But the real heart of it was the peer group conversation in the afternoon. And I think I got much better at facilitating those discussions over time.

One of the things I learned is that people often view facilitation as a soft skill. But I realised that for the meeting to work effectively, especially with managing directors who aren't exactly shrinking violets, I had to be quite firm in guiding the meeting. Otherwise, the people who talk the loudest would dominate the conversation and the quieter members wouldn't get a chance to participate. So as the facilitator, I had to be assertive with the dominant personalities, hold them back a bit, and encourage the quieter folks to share their thoughts as well.

Paul: That takes confidence, doesn't it?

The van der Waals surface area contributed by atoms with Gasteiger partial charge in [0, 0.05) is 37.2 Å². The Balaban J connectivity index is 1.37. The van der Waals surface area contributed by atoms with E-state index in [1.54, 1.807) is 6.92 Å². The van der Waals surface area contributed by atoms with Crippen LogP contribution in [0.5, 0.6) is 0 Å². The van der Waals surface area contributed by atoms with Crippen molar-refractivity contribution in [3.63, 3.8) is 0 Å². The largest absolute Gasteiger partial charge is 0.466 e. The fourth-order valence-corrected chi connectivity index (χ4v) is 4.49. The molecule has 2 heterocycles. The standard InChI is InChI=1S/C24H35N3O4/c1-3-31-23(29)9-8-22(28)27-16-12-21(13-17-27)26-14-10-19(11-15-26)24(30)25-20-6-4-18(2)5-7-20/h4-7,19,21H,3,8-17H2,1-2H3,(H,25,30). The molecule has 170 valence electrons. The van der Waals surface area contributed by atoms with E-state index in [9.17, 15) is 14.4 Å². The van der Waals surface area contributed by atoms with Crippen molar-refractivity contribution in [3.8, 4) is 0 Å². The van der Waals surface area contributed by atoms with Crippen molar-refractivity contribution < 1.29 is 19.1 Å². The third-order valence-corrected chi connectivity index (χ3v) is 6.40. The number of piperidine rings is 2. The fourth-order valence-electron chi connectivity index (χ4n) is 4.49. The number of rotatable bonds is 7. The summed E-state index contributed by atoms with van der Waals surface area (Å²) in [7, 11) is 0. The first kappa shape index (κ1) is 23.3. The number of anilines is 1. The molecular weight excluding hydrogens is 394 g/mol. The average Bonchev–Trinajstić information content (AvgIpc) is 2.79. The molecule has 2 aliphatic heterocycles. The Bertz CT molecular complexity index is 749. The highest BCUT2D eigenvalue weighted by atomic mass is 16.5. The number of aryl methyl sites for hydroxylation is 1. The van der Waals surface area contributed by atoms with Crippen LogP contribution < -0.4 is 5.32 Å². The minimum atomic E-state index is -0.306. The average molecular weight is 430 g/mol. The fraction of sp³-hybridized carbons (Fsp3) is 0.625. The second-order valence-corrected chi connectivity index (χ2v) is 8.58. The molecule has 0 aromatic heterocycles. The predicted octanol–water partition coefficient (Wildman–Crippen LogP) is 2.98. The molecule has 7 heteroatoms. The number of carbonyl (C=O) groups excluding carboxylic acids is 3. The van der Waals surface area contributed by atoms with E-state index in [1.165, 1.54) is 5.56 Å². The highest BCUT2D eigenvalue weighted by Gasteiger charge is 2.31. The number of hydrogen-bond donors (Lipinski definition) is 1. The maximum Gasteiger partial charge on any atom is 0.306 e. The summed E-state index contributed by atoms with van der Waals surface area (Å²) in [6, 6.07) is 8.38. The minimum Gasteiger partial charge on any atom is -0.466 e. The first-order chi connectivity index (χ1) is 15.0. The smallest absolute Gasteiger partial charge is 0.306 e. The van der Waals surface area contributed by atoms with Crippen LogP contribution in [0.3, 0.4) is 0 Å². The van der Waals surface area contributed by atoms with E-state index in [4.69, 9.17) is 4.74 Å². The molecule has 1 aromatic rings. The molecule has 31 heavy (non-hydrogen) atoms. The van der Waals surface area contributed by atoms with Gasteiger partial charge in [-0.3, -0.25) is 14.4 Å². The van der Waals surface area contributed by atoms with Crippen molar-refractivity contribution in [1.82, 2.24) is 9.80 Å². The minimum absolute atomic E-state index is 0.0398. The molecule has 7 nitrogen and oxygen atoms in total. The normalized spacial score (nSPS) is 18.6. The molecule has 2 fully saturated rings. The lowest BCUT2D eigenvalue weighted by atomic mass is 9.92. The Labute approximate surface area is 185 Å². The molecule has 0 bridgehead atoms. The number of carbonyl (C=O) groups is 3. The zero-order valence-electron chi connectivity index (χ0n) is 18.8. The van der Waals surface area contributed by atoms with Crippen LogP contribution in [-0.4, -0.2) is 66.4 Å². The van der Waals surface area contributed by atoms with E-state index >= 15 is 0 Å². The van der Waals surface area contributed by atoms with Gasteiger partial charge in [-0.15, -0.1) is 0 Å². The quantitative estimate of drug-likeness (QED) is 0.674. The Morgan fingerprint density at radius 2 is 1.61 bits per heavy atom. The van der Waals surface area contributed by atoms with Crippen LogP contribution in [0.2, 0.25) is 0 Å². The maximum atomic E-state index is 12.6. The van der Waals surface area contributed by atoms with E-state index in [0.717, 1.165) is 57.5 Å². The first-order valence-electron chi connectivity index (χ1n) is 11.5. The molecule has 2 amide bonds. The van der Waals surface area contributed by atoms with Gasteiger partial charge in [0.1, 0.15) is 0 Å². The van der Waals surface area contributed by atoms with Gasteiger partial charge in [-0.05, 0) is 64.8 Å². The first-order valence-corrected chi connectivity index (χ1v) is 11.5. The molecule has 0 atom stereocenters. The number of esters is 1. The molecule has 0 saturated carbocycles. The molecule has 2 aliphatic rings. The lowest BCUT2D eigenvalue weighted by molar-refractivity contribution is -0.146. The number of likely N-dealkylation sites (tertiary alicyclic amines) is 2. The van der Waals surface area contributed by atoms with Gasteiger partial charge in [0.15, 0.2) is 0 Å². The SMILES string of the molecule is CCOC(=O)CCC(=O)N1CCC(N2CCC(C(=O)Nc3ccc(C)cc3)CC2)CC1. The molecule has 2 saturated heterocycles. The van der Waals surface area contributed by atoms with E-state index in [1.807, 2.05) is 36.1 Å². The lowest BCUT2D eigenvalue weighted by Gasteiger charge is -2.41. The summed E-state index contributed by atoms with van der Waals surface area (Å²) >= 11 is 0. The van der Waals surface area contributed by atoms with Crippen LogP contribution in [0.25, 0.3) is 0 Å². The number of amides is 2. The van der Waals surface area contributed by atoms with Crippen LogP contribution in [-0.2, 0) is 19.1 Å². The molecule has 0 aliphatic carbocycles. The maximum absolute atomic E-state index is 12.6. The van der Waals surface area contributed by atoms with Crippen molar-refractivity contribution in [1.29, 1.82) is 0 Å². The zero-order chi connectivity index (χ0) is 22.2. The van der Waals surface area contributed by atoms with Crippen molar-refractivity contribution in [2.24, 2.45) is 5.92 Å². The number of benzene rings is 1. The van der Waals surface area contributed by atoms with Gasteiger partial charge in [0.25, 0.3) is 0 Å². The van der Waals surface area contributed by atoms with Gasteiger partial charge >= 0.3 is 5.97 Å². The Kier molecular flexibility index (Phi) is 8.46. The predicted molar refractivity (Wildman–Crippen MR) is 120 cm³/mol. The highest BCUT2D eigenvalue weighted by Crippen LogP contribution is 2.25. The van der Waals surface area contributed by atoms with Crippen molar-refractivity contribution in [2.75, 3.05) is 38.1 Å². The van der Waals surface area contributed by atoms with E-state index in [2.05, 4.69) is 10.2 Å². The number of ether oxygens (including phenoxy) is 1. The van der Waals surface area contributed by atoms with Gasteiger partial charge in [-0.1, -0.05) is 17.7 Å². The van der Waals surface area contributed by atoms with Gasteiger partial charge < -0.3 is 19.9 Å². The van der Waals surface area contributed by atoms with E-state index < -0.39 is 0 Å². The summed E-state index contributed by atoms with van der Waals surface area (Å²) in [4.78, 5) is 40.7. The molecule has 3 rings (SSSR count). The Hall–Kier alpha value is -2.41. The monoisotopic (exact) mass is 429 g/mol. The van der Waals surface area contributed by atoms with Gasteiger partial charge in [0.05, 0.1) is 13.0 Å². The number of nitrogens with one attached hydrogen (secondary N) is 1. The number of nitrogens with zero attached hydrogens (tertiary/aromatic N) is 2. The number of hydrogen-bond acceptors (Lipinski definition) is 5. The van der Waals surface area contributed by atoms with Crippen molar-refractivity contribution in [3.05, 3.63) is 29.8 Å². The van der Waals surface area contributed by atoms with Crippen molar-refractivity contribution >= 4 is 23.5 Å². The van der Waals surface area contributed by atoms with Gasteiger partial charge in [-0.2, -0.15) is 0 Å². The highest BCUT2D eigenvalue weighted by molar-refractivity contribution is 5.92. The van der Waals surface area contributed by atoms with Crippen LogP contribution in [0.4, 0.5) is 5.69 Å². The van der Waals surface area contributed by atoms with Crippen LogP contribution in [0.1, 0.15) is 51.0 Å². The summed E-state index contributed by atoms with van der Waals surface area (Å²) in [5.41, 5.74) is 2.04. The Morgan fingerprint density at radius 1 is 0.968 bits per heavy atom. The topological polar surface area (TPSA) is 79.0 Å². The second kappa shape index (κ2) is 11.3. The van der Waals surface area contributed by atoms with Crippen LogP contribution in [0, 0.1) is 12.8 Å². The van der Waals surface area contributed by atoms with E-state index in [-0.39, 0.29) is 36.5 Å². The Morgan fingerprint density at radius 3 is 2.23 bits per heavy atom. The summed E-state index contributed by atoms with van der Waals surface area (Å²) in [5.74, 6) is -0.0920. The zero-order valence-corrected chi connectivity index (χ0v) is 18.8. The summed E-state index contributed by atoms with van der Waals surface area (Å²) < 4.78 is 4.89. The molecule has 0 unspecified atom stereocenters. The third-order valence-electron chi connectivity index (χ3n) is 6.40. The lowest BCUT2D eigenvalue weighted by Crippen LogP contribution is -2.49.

Bob: It does. Because of my background, I wasn't too fazed by it, but my confidence and skill definitely grew over the years. It's only now that I look back that I realise how practised I became at doing that.

Paul: You mentioned COVID. That created problems for a lot of businesses. I imagine it brought challenges for MD2MD as well. Can you tell us a bit about that and the impact it had?

Bob: Interestingly, I was one of the lucky ones. COVID wasn't a bad experience for me personally, and it also turned out to be great for the business.

Challenge forces innovation and that can move a business to a better place. I'd seen it with MD2MD members during the 2008 financial crash. Some members made tough decisions and came out of the recession in a much stronger position.

So I learned from that. When COVID hit, I thought, "How can we turn this problem into an opportunity?" And if you think about it dispassionately, what did managing directors want at that time? They wanted to talk to someone, to figure out what the heck was going on.